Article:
Fall typically marks the start of ‘respiratory illness season,’ so in addition to protecting yourself from COVID-19, it’s also time to get your annual flu vaccine.
Getting a flu vaccine — combined with the additional protection of masks, hand washing and social distancing — is the best way to reduce the likelihood of getting sick. The American Academy of Pediatrics recommends an annual flu vaccine for everyone 6 months and older.
Delphene Hobby-Noland, manager of infection prevention and control at Children’s of Alabama, said hand washing is the best way to stop the spread of germs.
“Our hands are the primary way that we transmit germs,” Hobby-Noland said. She suggests washing hands with soap for about 20 seconds (hint: sing ‘Happy Birthday’ twice). Alcohol-based hand sanitizers are a good alternative when soap and water are unavailable.
Hobby-Noland said that those most susceptible to the flu are children and the elderly because their immune systems tend to be weaker. Children under the age of 5, especially those younger than 2 years old, are particularly more likely to suffer from flu-related complications. These complications include pneumonia, dehydration, worsening of long-term medical problems like heart disease or asthma, swelling in the brain, sinus problems and ear infections. Children younger than 6 months cannot receive the flu shot, meaning that it is important for everyone who is of age to be immunized, especially caregivers and parents of young children. While the shot does not cover all strains of the flu, it can shorten or cause the case to be less severe even if someone does get the illness.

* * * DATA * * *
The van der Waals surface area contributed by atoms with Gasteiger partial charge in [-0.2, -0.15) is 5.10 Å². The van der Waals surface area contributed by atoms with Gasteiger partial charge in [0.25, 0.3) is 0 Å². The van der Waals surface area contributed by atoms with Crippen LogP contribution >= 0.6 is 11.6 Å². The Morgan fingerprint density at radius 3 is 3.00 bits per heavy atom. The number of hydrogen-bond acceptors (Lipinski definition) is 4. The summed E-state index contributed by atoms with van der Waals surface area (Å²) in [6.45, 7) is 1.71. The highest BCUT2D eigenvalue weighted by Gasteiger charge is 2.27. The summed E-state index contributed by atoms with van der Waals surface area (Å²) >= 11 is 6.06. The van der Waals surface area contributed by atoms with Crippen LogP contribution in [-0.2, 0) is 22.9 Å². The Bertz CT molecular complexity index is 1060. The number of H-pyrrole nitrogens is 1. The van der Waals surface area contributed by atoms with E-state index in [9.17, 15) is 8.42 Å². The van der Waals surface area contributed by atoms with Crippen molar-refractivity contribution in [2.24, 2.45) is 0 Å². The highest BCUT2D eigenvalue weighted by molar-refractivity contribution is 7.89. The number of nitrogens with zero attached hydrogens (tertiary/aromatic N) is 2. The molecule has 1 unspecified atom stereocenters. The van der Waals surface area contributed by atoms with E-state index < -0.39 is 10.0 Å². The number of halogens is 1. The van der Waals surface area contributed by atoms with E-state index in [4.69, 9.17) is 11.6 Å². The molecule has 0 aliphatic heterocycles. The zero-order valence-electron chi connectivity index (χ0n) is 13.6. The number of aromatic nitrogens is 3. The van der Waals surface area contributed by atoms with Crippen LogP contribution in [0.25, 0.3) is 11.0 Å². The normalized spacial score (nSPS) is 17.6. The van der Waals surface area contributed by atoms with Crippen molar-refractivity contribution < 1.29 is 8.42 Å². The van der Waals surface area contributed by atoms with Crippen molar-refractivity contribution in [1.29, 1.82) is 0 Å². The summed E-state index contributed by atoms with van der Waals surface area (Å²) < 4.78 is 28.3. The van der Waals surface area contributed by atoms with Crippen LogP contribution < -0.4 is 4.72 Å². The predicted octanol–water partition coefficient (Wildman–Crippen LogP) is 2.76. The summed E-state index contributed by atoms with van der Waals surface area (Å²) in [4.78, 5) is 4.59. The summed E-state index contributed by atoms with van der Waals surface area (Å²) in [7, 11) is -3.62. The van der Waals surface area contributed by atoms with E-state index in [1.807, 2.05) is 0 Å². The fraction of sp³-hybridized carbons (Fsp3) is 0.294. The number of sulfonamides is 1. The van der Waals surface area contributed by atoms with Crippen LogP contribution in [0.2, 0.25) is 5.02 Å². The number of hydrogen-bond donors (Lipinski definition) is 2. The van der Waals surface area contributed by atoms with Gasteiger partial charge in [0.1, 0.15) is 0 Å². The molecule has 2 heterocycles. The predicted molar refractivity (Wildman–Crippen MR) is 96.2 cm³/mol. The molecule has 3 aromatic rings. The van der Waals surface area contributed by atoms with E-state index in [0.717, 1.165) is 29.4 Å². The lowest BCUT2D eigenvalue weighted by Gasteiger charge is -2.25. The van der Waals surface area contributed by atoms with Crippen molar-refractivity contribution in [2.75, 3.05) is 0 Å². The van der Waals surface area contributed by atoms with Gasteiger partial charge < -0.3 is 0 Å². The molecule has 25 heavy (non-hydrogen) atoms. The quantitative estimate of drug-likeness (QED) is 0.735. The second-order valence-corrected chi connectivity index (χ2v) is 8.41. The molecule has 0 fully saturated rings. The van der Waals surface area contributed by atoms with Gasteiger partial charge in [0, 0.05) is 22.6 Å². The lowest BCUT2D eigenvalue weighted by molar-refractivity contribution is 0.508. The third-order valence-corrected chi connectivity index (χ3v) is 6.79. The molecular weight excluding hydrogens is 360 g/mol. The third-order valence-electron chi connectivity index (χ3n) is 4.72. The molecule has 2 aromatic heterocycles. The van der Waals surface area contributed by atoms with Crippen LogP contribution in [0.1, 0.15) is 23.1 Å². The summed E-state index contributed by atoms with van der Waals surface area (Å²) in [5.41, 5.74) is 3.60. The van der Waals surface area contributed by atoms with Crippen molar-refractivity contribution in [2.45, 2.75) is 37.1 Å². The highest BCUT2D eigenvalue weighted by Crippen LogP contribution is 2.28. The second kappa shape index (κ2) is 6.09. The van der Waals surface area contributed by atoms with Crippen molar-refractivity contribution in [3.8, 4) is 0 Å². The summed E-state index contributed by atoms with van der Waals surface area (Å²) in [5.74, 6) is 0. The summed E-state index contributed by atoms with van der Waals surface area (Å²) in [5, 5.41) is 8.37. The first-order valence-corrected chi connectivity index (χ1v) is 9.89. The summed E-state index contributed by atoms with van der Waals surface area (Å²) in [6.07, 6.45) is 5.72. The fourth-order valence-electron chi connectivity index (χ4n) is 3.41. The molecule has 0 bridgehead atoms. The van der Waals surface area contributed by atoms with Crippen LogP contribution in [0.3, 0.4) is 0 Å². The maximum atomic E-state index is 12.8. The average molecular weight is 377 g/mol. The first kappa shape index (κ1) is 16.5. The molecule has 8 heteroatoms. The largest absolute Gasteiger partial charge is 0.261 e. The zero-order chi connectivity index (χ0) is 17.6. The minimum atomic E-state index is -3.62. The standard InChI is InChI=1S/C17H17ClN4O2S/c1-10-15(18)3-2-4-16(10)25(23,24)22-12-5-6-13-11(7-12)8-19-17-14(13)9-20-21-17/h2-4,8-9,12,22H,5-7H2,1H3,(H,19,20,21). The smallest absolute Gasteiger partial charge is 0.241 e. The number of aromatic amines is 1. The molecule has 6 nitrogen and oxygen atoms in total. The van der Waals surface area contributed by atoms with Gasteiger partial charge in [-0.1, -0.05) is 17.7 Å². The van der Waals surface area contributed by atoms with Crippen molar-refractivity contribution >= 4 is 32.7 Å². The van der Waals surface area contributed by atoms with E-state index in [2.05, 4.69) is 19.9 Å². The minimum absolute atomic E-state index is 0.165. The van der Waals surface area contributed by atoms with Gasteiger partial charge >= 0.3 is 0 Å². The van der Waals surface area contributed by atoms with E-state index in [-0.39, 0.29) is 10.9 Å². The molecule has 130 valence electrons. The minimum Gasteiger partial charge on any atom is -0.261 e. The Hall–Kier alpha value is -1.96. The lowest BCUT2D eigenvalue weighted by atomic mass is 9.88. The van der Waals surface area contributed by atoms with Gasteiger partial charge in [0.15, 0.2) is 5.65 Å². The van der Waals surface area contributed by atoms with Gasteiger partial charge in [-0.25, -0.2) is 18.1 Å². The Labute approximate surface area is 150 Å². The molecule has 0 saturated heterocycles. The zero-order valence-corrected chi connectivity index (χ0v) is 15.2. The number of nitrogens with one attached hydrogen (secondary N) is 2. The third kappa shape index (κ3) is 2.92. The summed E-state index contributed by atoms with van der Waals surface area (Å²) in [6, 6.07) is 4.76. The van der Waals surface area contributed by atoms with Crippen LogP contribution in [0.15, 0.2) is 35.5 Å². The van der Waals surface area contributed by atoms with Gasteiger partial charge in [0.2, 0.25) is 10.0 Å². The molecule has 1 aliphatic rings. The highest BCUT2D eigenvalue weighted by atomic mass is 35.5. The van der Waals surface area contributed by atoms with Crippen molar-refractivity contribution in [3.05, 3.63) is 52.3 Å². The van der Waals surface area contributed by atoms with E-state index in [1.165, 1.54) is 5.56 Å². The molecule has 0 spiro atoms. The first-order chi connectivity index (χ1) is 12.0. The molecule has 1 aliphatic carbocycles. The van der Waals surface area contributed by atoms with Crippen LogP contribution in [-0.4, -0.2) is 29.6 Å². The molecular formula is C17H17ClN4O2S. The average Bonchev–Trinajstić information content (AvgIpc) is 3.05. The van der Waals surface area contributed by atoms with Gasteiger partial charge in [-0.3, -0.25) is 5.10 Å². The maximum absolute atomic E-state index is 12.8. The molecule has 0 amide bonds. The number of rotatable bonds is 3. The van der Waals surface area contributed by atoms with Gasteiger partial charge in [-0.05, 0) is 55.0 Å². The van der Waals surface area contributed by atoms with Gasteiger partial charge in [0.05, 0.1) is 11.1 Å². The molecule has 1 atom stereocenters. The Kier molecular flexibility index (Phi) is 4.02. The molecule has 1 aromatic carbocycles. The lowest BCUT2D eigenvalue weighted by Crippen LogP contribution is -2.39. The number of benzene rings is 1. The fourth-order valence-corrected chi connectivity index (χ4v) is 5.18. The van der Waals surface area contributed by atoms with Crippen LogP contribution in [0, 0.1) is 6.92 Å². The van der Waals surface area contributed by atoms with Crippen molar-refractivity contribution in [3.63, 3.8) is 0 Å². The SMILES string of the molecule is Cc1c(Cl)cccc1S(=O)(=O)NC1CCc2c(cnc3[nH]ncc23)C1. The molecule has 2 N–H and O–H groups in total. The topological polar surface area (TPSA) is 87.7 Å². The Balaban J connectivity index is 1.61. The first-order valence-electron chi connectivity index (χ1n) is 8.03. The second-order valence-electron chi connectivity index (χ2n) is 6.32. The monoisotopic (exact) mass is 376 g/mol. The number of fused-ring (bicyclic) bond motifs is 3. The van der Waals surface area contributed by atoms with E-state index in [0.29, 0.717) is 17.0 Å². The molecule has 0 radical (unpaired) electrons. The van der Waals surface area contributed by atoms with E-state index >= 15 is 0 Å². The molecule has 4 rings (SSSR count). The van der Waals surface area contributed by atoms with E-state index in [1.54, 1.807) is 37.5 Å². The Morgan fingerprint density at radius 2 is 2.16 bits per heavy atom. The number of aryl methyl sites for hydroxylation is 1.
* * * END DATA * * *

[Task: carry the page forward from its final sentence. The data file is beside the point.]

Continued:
Other preventative measures involve disinfecting commonly used surfaces, as well as encouraging children to cover their mouths with a tissue when coughing or sneezing and to avoid touching their faces.
If your child is experiencing milder flu-like symptoms, contact your pediatrician or primary care provider before going to the hospital. This helps to prevent further overcrowding, risking exposure to more serious illnesses and spreading the flu to children with underlying conditions who can’t fight infection as well as others.
Common symptoms of the flu include:
- Fever or feeling feverish with chills, though not all people with the flu will have a fever
- Sore throat
- Runny or stuffy nose
- Muscle or body aches
- Vomiting and diarrhea, which are more common in children
For more flu and respiratory illness resources, visit https://www.childrensal.org/cold-and-flu-updates-and-resources